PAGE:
March 31, 2004by Israel Foulon LLP
Question: My co-worker is from Albania and he is always being made fun of by our co-workers. When my manager witnesses this, he does not try to stop this behaviour. What should my co-worker do? Is my manager obliged to help?
Answer: All provinces and territories do not permit harassment based on prohibited grounds of discrimination. Place of origin, ethnic origin and citizenship are all prohibited grounds of discrimination. Employees have the right to be treated with civility, decency, respect and dignity in the workplace.
Any demeaning or offensive behaviour based on membership or perceived membership in a protected group can be harassment. This includes verbal threats, intimidation, jokes, unwelcome remarks or offensive pictures and posters. Harassment can be inflicted not only by the employer but by co-workers, customers, clients or anyone connected with the workplace. All harassment in the workplace violates human rights laws, regardless of who is inflicting it.
Employers are required to provide employees with a work environment free of harassment. Employers are required by law to take steps to prevent and deal with harassment in the workplace. They can be held responsible for harassment in the workplace even if they are completely unaware the harassment was occurring.
If an employee is being harassed he should approach the harassers and tell them to stop. The employee should make it clear this behaviour is unwelcome. If the employee is uncomfortable approaching the harasser the employee should approach a member of management with his concerns. If there is a company harassment policy the employee should follow its stated procedure. It is also important to document and maintain a written record of the incidents of harassment.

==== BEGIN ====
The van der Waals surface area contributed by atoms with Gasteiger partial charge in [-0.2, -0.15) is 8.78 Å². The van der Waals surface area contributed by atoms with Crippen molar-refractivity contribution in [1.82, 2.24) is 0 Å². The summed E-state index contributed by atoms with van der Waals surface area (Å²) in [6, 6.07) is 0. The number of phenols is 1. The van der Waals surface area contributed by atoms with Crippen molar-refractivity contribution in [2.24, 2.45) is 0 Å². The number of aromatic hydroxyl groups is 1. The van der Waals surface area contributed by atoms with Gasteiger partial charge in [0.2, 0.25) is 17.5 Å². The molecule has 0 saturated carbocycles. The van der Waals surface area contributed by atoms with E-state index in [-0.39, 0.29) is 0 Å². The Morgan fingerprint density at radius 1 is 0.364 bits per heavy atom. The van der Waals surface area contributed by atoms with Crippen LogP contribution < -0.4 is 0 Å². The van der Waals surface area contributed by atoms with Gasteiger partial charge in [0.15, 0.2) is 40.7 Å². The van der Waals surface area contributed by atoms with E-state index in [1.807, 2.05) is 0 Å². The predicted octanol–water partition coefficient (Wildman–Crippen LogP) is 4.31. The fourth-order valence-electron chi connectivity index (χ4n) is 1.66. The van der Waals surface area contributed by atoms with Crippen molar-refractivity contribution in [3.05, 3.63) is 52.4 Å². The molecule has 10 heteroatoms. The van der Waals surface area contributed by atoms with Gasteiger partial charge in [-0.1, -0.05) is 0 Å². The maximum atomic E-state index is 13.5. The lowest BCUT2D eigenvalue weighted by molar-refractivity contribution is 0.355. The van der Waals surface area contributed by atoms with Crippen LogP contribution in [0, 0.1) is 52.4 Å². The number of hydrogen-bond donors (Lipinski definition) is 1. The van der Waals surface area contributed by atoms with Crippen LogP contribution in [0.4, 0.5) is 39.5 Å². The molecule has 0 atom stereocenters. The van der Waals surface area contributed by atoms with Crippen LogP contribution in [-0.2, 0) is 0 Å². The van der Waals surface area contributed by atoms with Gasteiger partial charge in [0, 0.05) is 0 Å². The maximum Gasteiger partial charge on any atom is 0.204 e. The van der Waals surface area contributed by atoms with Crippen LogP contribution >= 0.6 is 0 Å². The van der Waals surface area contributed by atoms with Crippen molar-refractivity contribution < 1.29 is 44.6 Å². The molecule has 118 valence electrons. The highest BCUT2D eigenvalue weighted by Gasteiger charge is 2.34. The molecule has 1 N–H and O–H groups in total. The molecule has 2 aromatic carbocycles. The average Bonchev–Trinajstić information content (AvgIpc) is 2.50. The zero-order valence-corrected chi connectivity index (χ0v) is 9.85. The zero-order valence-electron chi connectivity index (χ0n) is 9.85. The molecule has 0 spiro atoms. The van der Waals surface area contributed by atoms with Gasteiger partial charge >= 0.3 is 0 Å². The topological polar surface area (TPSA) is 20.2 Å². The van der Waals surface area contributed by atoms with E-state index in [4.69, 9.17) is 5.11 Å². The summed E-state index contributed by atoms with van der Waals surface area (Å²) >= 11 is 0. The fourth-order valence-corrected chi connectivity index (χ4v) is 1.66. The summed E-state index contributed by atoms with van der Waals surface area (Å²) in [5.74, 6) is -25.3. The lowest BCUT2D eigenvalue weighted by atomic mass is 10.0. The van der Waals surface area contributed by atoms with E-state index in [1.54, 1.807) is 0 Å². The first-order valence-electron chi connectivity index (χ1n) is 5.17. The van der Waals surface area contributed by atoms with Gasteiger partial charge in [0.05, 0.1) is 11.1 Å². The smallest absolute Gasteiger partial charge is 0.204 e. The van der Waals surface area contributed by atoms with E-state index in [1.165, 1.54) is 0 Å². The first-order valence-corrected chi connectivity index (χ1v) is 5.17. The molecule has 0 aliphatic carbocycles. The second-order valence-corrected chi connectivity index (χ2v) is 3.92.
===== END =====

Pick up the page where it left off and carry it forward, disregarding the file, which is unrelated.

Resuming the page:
Complaints to the employer regarding harassment should be investigated quickly and thoroughly. If the employer is not of assistance other options are available. An employee who is a union member may approach a union representative and the union may be able to file a grievance on behalf of the employee. The local human rights body should be contacted to provide advice and assistance.
Peter Israel is the senior partner in the Toronto law firm of Israel Foulon LLP – Employment and Labour Lawyers. He can be reached at 416-640-1550 or firstname.lastname@example.org. A version of this article originally appeared in the Carswell publication, Canadian Employment Law Today